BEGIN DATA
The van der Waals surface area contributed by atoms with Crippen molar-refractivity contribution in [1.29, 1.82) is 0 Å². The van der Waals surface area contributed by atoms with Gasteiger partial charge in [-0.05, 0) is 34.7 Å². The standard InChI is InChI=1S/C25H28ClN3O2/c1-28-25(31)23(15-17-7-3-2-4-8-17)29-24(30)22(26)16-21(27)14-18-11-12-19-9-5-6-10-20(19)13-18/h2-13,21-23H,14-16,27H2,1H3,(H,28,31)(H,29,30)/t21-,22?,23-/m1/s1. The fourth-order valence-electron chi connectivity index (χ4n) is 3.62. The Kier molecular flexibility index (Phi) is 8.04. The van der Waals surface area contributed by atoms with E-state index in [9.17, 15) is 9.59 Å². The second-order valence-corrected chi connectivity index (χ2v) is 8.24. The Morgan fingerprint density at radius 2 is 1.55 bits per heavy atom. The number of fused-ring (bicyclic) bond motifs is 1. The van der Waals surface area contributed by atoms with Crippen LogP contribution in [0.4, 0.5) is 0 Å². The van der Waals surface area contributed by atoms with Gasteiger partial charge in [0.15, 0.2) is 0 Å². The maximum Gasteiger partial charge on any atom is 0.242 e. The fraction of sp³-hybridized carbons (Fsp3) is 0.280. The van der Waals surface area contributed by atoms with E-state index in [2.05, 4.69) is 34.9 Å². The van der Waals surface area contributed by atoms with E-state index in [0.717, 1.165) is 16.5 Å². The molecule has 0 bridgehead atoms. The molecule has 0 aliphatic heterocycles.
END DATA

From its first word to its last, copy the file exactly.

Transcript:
The van der Waals surface area contributed by atoms with Crippen molar-refractivity contribution in [1.29, 1.82) is 0 Å². The van der Waals surface area contributed by atoms with Gasteiger partial charge in [-0.05, 0) is 34.7 Å². The standard InChI is InChI=1S/C25H28ClN3O2/c1-28-25(31)23(15-17-7-3-2-4-8-17)29-24(30)22(26)16-21(27)14-18-11-12-19-9-5-6-10-20(19)13-18/h2-13,21-23H,14-16,27H2,1H3,(H,28,31)(H,29,30)/t21-,22?,23-/m1/s1. The fourth-order valence-electron chi connectivity index (χ4n) is 3.62. The Kier molecular flexibility index (Phi) is 8.04. The van der Waals surface area contributed by atoms with E-state index in [9.17, 15) is 9.59 Å². The second-order valence-corrected chi connectivity index (χ2v) is 8.24. The Morgan fingerprint density at radius 2 is 1.55 bits per heavy atom. The number of fused-ring (bicyclic) bond motifs is 1. The van der Waals surface area contributed by atoms with Crippen LogP contribution in [0.4, 0.5) is 0 Å². The van der Waals surface area contributed by atoms with Gasteiger partial charge in [0.15, 0.2) is 0 Å². The maximum Gasteiger partial charge on any atom is 0.242 e. The fraction of sp³-hybridized carbons (Fsp3) is 0.280. The van der Waals surface area contributed by atoms with E-state index in [2.05, 4.69) is 34.9 Å². The van der Waals surface area contributed by atoms with E-state index in [0.717, 1.165) is 16.5 Å². The molecule has 0 bridgehead atoms. The molecule has 0 aliphatic heterocycles.